Luckily for me, it was about that time (now the beginning of 2007) that I stumbled upon Holly Lisle's site, and devoured everything she had to say about the writing life. Not long after I found Critique Circle, and fell into a lovely group of friends, though not the friendship group I've ultimately formed. And on top of this, my Dad, whom I regard as conservative and sensible above all else, told me that I ought to "take it from a disillusioned forty-something year old": life is too short to waste doing something we only like. If I wanted to write, then by frollygop, I ought to get out there and write.
And so began Act 2: I started a novel of my own. It suffered from a host of diseases, most pertinent of which was the habit of skipping from one point of action to the next without down time, or explanation, or worldbuilding. I'd been duly warned about the infamous info-dump, and avoided it well - only to swing too far in the opposite direction.
But it was encouraging to know that I could write chapters, in the plural; previously my highest word count for anything, academia included, was about 3,000. And the crits were encouraging, if firm.
I took a second creative writing course at uni. This enforced a break from the novel, as I found I couldn't work on it and stories for class as well, but this was probably for the best: there were too many problems I needed to sort out before I continued with the novel draft.
I acquired some vague notions of structure from the class, though ended up with the same final grade as last time.
And then the Big Thing happened. It was November; it was NaNoWriMo.
It was a week before, in fact, and I was lamenting on Critique Circle both my lack of an outline, and my lack of time to outline - and, I suspect, my lack of ability to outline.
And my hero stepped in. At that time, dear Merc, you were one of the 'big names', of Critique Circle in my eyes, and to have you not only encourage me to do NaNoWriMo, but also offer to write and in fact write an entire synopsis for me... Words fail me. Absolutely.
And so, armed with a plot and mountains of encouragement cookies, I attempted NaNo. I discovered the horrors of first drafts - but I also discovered that I was writing something that people liked. People enjoyed my story, and wanted more. And so I kept writing. I fell majorly behind, but somehow, someway, in a manner that is still a mystery to me, at the end of the month I pasted in my story, and up came the magic words: Congratulations! You've won NaNoWriMo!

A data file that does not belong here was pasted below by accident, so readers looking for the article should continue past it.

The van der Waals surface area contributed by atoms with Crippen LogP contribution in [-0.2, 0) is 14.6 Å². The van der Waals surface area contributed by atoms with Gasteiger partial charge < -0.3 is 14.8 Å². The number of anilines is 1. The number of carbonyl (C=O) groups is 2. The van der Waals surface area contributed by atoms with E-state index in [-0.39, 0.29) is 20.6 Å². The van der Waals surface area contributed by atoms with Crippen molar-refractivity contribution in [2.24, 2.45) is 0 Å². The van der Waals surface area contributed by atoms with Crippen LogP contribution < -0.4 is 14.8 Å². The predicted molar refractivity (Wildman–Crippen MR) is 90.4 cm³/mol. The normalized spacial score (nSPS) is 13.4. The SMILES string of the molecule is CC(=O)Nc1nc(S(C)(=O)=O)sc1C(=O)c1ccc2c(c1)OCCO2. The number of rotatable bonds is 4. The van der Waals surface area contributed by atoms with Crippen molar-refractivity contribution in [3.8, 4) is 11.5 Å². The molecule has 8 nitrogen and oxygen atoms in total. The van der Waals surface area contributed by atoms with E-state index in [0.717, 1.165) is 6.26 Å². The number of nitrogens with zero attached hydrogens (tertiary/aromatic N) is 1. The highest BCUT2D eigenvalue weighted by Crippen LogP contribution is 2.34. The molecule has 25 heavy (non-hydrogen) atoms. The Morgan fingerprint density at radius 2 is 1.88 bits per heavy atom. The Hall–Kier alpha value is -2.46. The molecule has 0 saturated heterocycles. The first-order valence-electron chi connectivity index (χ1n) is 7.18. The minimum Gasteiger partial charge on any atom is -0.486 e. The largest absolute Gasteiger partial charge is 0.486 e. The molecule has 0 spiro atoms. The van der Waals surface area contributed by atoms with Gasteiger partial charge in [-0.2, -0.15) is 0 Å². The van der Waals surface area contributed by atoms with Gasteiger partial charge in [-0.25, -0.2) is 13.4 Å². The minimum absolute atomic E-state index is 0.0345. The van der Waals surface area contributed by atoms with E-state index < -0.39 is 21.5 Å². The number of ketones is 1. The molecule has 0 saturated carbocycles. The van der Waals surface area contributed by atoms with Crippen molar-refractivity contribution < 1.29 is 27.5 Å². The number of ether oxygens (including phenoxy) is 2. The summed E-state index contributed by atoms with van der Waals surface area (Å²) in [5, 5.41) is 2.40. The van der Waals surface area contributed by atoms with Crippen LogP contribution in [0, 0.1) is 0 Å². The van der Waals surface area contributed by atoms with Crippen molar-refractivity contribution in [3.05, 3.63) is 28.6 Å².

The novel wasn't finished, and it took two more months to push through the final third of the book, but I did it: I finished a novel. Me. Little old me, with one novel down and under the belt. It had a mess of holes and needed serious revising, but as I read over it I realised - I can fix this. And I set about to do so.
I started a new novel at the same time, excited to be starting it with an outline, and I got to 10 chapters - and I stopped. I hit a wall, and realised that my first ten chapters were fluff, and that the story actually started at chapter 11. Man, was that depressing.
It was around this time, lamenting my inability to write story stories (they always turned novel on me), another dear friend took me under her wing. I was going to write a short story - one per week, in fact, no less, barring death, illness, or an overdose of Life. And lo, behold, I did - and I learned Structure. I could write a short story.
One of them turned novel on me... And I ended up with my second project: The Project. It became an exercise in plot, learning how to race from one cliffhanger to the next... And it worked. People read it; people liked it.
And I realised that I could do it.
And this is where I am now: still in Act 2, but happy to be here. I'm editing The Project, and I'm remembering how much I love editing right now. I'm preparing for NaNo, rather terrified once again to have no plot - but I know I can do it. I can do it because I have awesome friends to cheer me on; but I could do it alone, if I had to.
I'm growing, I'm learning - and today, for the first time in two weeks, I'm writing.
* Evidenced by the fact that two weeks ago, a particularly stressful time at uni, saw my lying awake all night one night worrying about blog posts. Argh! Why?!